Insights / Sales / Article

Best Practices in ICP Development: Qualitative Analysis

September 11, 2019

These seven questions will finetune strategic selling, promote collaboration and provide actionable insights to develop an ideal customer profile that delivers results.

The original version of this article, authored by Tom Scearce, was published by TOPO, now Gartner. 

The ideal customer profile (ICP) defines the firmographic, environmental and behavioral attributes of accounts expected to become a company’s most valuable customers. It is developed through both qualitative and quantitative analyses, and may also be informed by predictive analytics software.

The ICP aligns marketing, sales, service and executive teams to the highest-value accounts, and focuses on scalable and repeatable strategies and tactics to engage and convert top accounts. It also drives target account list creation, segmentation, organizational structure and other key activities.

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Framework for ICP

Qualitative ICP data collection

The first step in ICP development is qualitative data collection. Gathering qualitative inputs is done through close interaction with key stakeholders to leverage their diverse expertise and foster cross-functional buy-in.

The goal of qualitative data collection is to uncover insights into what constitutes “good” vs “bad” accounts. These questions are designed to provoke thought, promote collaboration and provide actionable insights to develop an ICP that delivers results. 

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Organizations should meet with the following stakeholders to capture real-time results from the qualitative questionnaire:

  • Sales leadership
  • Top sales performers
  • Customer success 
  • Sales development
  • Marketing
  • Product marketing
  • Finance

 7 questions for qualitative ICP data analysis

1. How would you describe your ideal customer/account?

  • Description: Open-ended question to learn how respondents instinctively answer with real account examples
  • Example: “Companies with more than 20 sales reps that have implemented CRM in the past year” or “annual contract value of $300,000+ with products at 40%+ gross margins”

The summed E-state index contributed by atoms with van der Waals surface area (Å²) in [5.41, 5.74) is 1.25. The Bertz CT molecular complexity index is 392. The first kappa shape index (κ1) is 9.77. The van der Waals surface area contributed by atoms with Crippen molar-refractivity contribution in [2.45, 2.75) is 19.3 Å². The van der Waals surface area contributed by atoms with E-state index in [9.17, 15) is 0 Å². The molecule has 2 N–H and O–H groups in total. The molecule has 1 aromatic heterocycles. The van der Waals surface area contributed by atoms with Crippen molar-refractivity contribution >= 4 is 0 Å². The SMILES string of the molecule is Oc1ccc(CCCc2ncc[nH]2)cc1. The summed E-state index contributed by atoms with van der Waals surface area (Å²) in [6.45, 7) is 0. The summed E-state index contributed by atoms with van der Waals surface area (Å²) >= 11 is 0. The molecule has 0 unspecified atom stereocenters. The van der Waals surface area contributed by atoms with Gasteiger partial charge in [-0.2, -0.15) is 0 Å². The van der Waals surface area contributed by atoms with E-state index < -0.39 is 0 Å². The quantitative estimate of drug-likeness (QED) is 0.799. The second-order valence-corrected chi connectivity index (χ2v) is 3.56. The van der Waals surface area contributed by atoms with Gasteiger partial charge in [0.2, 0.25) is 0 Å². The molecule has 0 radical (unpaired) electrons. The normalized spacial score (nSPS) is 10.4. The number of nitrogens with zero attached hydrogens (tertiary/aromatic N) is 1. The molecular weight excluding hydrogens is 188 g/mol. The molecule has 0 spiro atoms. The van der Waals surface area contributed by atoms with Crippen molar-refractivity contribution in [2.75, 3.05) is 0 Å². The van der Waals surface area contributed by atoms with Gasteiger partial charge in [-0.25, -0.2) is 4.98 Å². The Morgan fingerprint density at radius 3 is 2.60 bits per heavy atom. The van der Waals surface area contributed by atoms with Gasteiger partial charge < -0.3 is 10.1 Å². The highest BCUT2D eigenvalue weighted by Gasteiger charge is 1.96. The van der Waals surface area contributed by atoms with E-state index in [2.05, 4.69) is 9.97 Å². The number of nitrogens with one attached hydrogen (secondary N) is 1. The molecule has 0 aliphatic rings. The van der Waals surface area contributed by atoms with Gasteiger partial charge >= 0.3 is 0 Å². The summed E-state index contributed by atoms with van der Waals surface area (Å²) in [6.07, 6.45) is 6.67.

2. What attributes make for an ideal account?

  • Description: Firmographic information such as number of employees, size, annual revenue, vertical, etc.
  • Example: “Manufacturing organizations with 1,000+ employees, over $100 million in revenue, located in the U.S.”

3. What are their key objectives?

  • Description: The ideal customer’s business motivations
  • Example: “They have to be protective of critical customer data” or “have a global customer base”

4. What is the infrastructure or operating environment of ideal customers/accounts?

  • Description: Current infrastructure may include technology, processes and organizational structure
  • Example: “UNIX-based servers” or “multiple remote locations” 

5. What are the key buying triggers that drive these accounts to take action?

  • Description: Key events that will motivate accounts to drive internal change
  • Example: “Overseas expansion,” “recently increased hiring” and “acquisitions” 

6. What are the main reasons accounts don’t buy from us?

  • Description: Sales roadblocks that affect an account’s fit with the ICP
  • Example: “Status quo” or “no pain”

7. What constitutes an account we absolutely can’t sell to? Why?

  • Description: Unworkable accounts/opportunities
  • Example: “If they just bought XX technology in the past 12 months, they will not buy from us”

The qualitative analysis should be aggregated into an initial rendering of the ICP. The next step is quantitative analysis, which may prove/disprove the qualitative findings and identify insights to further refine the ICP definition.


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